Tuesday, January 7, 2014

The Privileges and Immunities Clause (Article IV and Fourteenth Amendment)

Privileges and Immunities Clause

I. Privileges of State Citizenship

Article IV, Section 2 of the United States Constitution, known as the Privileges and Immunities Clause, provides that “[t]he Citizens of each state shall be entitled to all privileges and immunities of citizens in the several states.” In other words, the P&I Clause prohibits discrimination by a state against nonresidents of that state.

Corporations and aliens are not protected, as they are not considered citizens of a state for purposes of the clause.

Only fundamental rights are protected. Those rights include important commercial activities (i.e. pursuit of a livelihood) and civil liberties.

Exception: Substantial Justification

A state law that discriminates against nonresidents may be valid if the state has a substantial justification for that different treatment. The state, in effect, must show that nonresidents either cause or a part of the problem that the state is attempting to solve. The state must also show that there are no less restrictive means to solve that problem.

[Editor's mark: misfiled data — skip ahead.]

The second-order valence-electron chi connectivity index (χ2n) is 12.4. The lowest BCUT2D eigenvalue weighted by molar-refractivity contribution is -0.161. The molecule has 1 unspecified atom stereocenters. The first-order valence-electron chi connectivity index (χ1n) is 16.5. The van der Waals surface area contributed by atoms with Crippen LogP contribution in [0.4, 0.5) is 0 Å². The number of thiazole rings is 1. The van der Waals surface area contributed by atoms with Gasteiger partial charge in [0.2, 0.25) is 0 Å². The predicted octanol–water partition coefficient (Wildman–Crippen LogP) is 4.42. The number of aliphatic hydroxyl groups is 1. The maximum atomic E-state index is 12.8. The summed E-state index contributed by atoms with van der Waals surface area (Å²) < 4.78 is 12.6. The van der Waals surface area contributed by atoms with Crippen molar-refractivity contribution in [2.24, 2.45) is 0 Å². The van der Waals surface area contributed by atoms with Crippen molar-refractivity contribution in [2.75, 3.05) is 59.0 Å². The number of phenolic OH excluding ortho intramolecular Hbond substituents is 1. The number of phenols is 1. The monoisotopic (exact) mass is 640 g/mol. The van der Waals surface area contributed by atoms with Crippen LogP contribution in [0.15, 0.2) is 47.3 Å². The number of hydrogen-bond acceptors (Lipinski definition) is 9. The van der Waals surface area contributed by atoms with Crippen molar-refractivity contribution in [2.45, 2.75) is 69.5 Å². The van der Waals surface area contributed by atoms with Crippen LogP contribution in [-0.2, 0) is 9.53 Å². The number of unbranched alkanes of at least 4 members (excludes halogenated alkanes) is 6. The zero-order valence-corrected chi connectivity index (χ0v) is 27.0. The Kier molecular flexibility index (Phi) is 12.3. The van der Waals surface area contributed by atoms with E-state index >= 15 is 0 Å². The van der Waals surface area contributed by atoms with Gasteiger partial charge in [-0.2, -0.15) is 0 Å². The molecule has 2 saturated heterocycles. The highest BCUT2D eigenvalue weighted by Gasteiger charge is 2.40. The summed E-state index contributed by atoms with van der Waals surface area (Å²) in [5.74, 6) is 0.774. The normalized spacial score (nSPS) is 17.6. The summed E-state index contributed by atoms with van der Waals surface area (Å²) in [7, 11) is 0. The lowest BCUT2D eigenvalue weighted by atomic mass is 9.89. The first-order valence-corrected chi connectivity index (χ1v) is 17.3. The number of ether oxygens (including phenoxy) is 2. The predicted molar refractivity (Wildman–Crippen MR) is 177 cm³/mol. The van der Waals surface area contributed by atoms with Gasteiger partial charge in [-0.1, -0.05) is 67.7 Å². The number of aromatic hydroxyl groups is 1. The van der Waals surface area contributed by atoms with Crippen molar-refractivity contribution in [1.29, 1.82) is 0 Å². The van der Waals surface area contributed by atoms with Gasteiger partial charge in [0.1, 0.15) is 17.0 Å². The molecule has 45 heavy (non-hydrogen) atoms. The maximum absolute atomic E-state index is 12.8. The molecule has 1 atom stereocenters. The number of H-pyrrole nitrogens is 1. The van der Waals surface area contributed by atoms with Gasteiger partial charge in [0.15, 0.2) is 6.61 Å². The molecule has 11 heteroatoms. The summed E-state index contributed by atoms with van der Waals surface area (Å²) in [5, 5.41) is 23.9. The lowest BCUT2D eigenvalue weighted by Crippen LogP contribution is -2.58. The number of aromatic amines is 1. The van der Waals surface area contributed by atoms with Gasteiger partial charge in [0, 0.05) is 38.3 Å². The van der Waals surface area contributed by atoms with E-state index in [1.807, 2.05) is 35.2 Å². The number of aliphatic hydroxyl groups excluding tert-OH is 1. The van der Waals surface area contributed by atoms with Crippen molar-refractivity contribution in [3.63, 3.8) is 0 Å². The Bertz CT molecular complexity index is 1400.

II. Fourteenth Amendment Privileges of National Citizenship

Under the Fourteenth Amendment's Privileges and Immunities Clause, states are prohibited from denying their citizens the privileges and immunities of national citizenship. This includes matters such as the right to petition Congress for redress of grievances, the right to vote for federal officers, the right to interstate travel, the right to enter public lands, and other rights that flows from the distinct relation of a citizen to the United States government.

Corporations are not protected, as they are not citizens of the United States.

The Bill of Rights are not included. The Slaughterhouse Cases, 83 U.S. 36 (1873) held that the fundamental rights protected against federal abuse (Amendments 1 to 10) are not privileges and immunities of national citizenship within the Fourteenth Amendment's meaning. This includes basic rights such as the right to work, live, and eat. Therefore, the guarantees of the Bill of Rights are protected from state action only by the Due Process and Equal Protection Clauses of the Fourteenth Amendment.

The Right to Travel under the Fourteenth Amendment

The Right to Travel includes the right of citizens that have recently arrived in the United States to enjoy the same privileges and immunities that are enjoyed by other citizens of the state.

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